Hausmann and Sturzenegger, if nothing else, have spurred a lot of work with a catchy title and a bit of clever accounting.
We now know that:
- Dark matter stems more from low (reported) returns on foreign direct investment in the US than high (reported) returns on US investment abroad.
- US firms operating in Ireland are very, very profitable. Pepsi makes Pepsi concentrate in Ireland for sale back to the US because of the superior productivity of Irish workers, not because of the superiority of Ireland’s tax code. Pfizer manufactures in Ireland for the same reason. Yeah, right. But even with the Irish super-profits taxed at Ireland's low (10%) rate, the average return on US FDI is not all that great -- a bit over 7% in 2005, by my calculations. Actually, I am not sure that Irish super-profits show up in the US data, only that Philip Lane and Frances Ruane found them in the Irish data.
- Most of the difference between the Ok (reported) returns US firms get on their non-Irish FDI and the terrible (reported) returns foreign firms get on their investment in the US (4.15% in 2005, a good year) comes from the fact that US firms operating abroad seems to come from reinvested earnings. US firms reinvest a reasonable share of their earnings, while foreign firms operating in the US do not. Or at least are not reporting any reinvested earnings to the US statistical authorities. Actual dividend payments by foreign firms operating in the US and US firms operating abroad are pretty similar. See Daniel Gros.
- Dark matter might be more properly called dark anti-matter, as Higgins, Klitgaard and Tille argue, since most dark matter stems from the fact that foreigners lending to the US have not gotten (on average) 5% back a year.
I want to try to move the ball forward in three ways –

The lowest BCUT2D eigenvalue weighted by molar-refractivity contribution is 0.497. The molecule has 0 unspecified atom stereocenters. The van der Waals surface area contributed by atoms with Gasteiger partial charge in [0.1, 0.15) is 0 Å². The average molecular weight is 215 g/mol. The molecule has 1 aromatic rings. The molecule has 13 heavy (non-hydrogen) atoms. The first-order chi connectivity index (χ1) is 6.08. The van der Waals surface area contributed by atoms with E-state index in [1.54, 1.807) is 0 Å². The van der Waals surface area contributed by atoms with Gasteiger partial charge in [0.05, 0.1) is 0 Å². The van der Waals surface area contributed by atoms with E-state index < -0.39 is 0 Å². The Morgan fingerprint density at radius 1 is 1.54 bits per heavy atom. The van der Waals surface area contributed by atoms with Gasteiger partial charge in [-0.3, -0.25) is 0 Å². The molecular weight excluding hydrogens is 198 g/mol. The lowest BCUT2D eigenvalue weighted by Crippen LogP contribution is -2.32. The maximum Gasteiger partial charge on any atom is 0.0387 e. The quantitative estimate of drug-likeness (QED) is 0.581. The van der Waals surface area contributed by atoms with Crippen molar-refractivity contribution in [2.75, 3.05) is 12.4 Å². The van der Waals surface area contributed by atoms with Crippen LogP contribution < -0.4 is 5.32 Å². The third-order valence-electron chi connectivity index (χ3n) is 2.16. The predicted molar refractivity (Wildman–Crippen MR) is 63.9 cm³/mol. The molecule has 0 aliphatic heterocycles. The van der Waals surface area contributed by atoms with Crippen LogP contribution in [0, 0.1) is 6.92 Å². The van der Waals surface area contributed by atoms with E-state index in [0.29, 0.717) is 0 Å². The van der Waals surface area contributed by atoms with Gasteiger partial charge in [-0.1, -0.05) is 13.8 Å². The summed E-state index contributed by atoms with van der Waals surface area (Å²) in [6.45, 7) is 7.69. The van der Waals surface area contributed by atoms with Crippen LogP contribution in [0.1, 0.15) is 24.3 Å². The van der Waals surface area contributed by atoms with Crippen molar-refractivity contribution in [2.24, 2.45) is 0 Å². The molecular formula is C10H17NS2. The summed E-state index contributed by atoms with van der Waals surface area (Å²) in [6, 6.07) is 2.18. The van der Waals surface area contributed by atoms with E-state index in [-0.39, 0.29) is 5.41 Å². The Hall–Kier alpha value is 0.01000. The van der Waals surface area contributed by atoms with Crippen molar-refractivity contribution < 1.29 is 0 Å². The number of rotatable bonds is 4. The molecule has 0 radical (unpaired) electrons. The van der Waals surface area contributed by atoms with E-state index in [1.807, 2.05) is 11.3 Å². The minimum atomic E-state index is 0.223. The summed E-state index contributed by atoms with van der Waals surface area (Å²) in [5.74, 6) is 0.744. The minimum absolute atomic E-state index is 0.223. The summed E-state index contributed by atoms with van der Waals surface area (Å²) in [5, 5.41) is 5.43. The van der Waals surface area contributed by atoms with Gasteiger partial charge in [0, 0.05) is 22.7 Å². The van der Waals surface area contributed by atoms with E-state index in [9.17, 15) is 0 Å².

- First, I want to show the US hasn’t operated as a financial intermediary selling what Hausmann and Sturzenegger call insurance services to the world. Hausmann and Sturzenegger think the US sells the world safe US debt, uses the proceeds to buy higher yielding foreign debt and pockets the difference. It is a nice story, but not one that matches the data – as I will show. I suspect that Hausmann and Sturzenegger overgeneralized based on US lending to Latin America – a very small share of total US lending. In recent years, the US actually has been borrowing low and lending very low – not borrowing low and lending high.
- Second, I want to try to quantify just how much “dark matter” stems from differences in the way reinvested earnings are reported in the data. Reinvested earnings show up as income on US FDI abroad but not as a payments on foreign direct investment in the US.
- And third, I want to try to quantify how much of the growth in “dark matter” from 2002 through 2004 came from falling US interest rates, not superior US know-how.
This is a long, data intensive kind of post – really more of a draft paper. Be forewarned. On the other hand, some of the results are kind of cool, in a balance-of-payments geek kind of way.
By my calculations, stripping out the difference in reinvested earnings and the effect of low US rates from the 2004 data reduces the amount of US dark matter from $3270b to around $300b. Put a bit differently, if foreign firms reinvested in the US at the same rate as US firms (reinvested earnings accounted for 4.7% of the 7.1% return on US FDI abroad in 2004 and only 1.7% of the 3.9% return on foreign direct investment in the US; my calculation effecively upped reinvested earnings to 4.7% and the overall return on foreign investment in the US to 6.9%) and if the average interest rate on US debt had been 5% rather than 2.63%, the US would have had an income deficit of around $122b in 2004, not a surplus of around $36b. And no one would be talking about dark matter.
Much, much more below the fold. One note. I originally put this up on Friday, but the graphs then stopped loading over the weekend. The graphs are pretty crucial to the story, so I took it down until we could fix the problems. My apologies.To quantify the dark matter that comes from various sources, I had to do a bit of digging, and then reorganize the data.
The breakdown between reinvested earnings and dividend payments comes from the BEA’s Survey of Current Business (including the back issues). The BEA also provides a more detailed breakdown of US and foreign income payments in its report on the annual revisions to the balance of payments data.
That data allowed me to take dividend payments on portfolio debt out of the “other” category and get data showing the total amount of interest the US paid on its debt, and the amount of interest the US received on the money it lent to the world. Once I had the relevant income stream, it was pretty easy to calculate an average interest rate on US borrowing, and on US lending -- and to compare the two.